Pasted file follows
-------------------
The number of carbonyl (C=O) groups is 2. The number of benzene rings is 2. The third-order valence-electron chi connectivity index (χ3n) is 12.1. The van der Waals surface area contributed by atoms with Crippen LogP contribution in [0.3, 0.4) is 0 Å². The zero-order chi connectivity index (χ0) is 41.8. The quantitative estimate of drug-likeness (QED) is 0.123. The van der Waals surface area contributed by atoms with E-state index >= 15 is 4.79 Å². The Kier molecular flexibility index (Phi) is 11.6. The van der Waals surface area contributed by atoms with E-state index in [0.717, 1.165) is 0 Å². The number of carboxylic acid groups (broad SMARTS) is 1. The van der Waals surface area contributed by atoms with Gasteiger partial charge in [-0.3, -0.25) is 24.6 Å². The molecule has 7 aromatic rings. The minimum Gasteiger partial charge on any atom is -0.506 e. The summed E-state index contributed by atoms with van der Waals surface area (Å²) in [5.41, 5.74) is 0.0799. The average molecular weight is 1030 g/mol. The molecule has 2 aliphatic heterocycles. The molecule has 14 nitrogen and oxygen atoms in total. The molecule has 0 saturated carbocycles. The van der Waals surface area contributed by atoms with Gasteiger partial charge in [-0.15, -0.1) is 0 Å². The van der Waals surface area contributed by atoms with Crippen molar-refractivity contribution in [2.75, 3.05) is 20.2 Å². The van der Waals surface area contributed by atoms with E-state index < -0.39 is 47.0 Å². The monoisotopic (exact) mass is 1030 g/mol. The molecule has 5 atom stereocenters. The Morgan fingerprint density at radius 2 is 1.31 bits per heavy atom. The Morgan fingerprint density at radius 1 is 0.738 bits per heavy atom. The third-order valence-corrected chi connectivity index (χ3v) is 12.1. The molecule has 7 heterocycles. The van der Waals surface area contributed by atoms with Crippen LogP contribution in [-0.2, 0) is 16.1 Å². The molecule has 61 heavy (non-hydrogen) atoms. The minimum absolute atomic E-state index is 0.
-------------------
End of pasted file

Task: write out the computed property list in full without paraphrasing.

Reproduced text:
The number of carbonyl (C=O) groups is 2. The number of benzene rings is 2. The third-order valence-electron chi connectivity index (χ3n) is 12.1. The van der Waals surface area contributed by atoms with Crippen LogP contribution in [0.3, 0.4) is 0 Å². The zero-order chi connectivity index (χ0) is 41.8. The quantitative estimate of drug-likeness (QED) is 0.123. The van der Waals surface area contributed by atoms with E-state index >= 15 is 4.79 Å². The Kier molecular flexibility index (Phi) is 11.6. The van der Waals surface area contributed by atoms with E-state index in [0.717, 1.165) is 0 Å². The number of carboxylic acid groups (broad SMARTS) is 1. The van der Waals surface area contributed by atoms with Gasteiger partial charge in [-0.3, -0.25) is 24.6 Å². The molecule has 7 aromatic rings. The minimum Gasteiger partial charge on any atom is -0.506 e. The summed E-state index contributed by atoms with van der Waals surface area (Å²) in [5.41, 5.74) is 0.0799. The average molecular weight is 1030 g/mol. The molecule has 2 aliphatic heterocycles. The molecule has 14 nitrogen and oxygen atoms in total. The molecule has 0 saturated carbocycles. The van der Waals surface area contributed by atoms with Gasteiger partial charge in [-0.15, -0.1) is 0 Å². The van der Waals surface area contributed by atoms with Crippen molar-refractivity contribution in [2.75, 3.05) is 20.2 Å². The van der Waals surface area contributed by atoms with E-state index < -0.39 is 47.0 Å². The monoisotopic (exact) mass is 1030 g/mol. The molecule has 5 atom stereocenters. The Morgan fingerprint density at radius 2 is 1.31 bits per heavy atom. The Morgan fingerprint density at radius 1 is 0.738 bits per heavy atom. The third-order valence-corrected chi connectivity index (χ3v) is 12.1. The molecule has 7 heterocycles. The van der Waals surface area contributed by atoms with Crippen LogP contribution in [-0.2, 0) is 16.1 Å². The molecule has 61 heavy (non-hydrogen) atoms. The minimum absolute atomic E-state index is 0.